ELLE for knitting yarns approved by High Court
In Hachette Filipacchi Presse SA v Saprotex International (Proprietary) Limited, the Chancery Division of the High Court of England and Wales has dismissed an appeal by the publisher of Elle magazine against the registration of the trademark ELLE in relation to knitting wools and yarns. The case affirms that if there is no similarity between the products confusion between the marks at issue is unlikely.
Hachette Filipacchi Presse SA (HFP) is the publisher and distributor of Elle magazine, a well-known fashion and lifestyle magazine for women, and the registered proprietor of the mark. The ELLE mark is registered in respect of periodicals relating to women and women's clothing and is also used for selling fashion and other goods. Knitting patterns have been published in both the UK and French editions of Elle magazine as recently as 2001.
Saprotex International (Proprietary) Limited (SIP) is a manufacturer of hand-knitting yarns which are widely distributed to South Africa, Australia, New Zealand, the United States and the United Kingdom. SIP sought to register the mark ELLE for knitting wool and yarn but its application was opposed by HFP. The opposition was dismissed by the hearing officer at the UK Patent Office and HFP appealed.
On appeal, the court found that the hearing officer had not made any mistake in his assessment of the distinctive character of HFP's mark and the degree of likely association between the marks. It held that the average consumer for knitting wool and yarn is "a mother or grandmother [of between 50 and 60 years old] knitting for her children or grandchildren"; while the magazine is for the "independent and working woman having disposable income".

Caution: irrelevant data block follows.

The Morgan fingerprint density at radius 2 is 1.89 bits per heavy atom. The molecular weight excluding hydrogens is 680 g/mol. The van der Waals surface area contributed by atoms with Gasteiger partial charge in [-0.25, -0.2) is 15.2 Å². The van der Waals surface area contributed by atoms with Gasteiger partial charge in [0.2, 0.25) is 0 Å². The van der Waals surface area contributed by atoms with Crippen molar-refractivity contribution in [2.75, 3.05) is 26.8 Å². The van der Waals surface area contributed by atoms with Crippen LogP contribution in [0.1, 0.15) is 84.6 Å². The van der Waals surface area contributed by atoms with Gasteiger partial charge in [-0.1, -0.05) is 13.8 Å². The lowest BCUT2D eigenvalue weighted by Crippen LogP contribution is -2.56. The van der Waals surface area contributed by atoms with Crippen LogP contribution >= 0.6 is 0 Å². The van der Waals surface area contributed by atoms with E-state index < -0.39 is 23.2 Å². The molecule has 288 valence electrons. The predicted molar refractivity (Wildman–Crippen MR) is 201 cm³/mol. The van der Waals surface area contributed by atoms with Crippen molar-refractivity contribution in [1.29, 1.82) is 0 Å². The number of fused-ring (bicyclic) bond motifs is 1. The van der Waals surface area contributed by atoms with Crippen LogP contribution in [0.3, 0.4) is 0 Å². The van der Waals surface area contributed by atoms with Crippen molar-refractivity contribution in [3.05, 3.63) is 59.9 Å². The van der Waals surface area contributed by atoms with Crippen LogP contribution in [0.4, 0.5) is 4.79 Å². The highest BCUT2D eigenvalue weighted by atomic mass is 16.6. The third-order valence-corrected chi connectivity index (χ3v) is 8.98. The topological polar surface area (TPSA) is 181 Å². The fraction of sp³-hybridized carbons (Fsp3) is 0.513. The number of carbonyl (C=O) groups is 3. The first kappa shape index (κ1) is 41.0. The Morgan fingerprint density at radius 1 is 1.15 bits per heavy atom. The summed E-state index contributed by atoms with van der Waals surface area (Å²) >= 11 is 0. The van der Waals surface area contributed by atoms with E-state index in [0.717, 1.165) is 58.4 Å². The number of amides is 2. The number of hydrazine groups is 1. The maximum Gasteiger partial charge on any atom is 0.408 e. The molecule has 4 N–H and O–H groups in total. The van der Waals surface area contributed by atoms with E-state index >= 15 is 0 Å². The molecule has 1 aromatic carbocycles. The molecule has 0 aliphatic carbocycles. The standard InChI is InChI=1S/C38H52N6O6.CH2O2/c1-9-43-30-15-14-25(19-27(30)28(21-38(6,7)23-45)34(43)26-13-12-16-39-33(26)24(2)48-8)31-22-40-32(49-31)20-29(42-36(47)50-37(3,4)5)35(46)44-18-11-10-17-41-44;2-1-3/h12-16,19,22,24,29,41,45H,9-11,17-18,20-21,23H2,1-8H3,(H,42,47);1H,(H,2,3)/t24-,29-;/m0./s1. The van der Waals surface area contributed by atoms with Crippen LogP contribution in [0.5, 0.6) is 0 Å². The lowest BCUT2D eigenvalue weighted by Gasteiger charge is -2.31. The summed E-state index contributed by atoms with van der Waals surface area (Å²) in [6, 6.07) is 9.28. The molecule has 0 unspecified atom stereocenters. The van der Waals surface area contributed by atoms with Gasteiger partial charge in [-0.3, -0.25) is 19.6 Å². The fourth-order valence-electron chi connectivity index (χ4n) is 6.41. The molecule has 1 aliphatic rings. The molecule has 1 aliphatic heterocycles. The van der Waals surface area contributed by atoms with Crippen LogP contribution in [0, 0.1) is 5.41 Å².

Therefore, the target consumers of the magazine differed from the likely consumers of knitting wool and yarn, with the average purchaser of knitting wool being unlikely to purchase Elle magazine. If there was any association or confusion in the minds of consumers, it would be only marginal. Since the association between the two marks was not strong enough, it was hard to find any conclusion of unfair advantage that SIP might take from HFP's mark. Secondly, there was no recognizable degree of similarity between the goods; they had different uses, well-separated trade channels and distribution processes, and neither was complementary to or in competition with the other. HFP's appeal was therefore dismissed.
Amanda Easey, McDermott Will & Emery UK LLP, London
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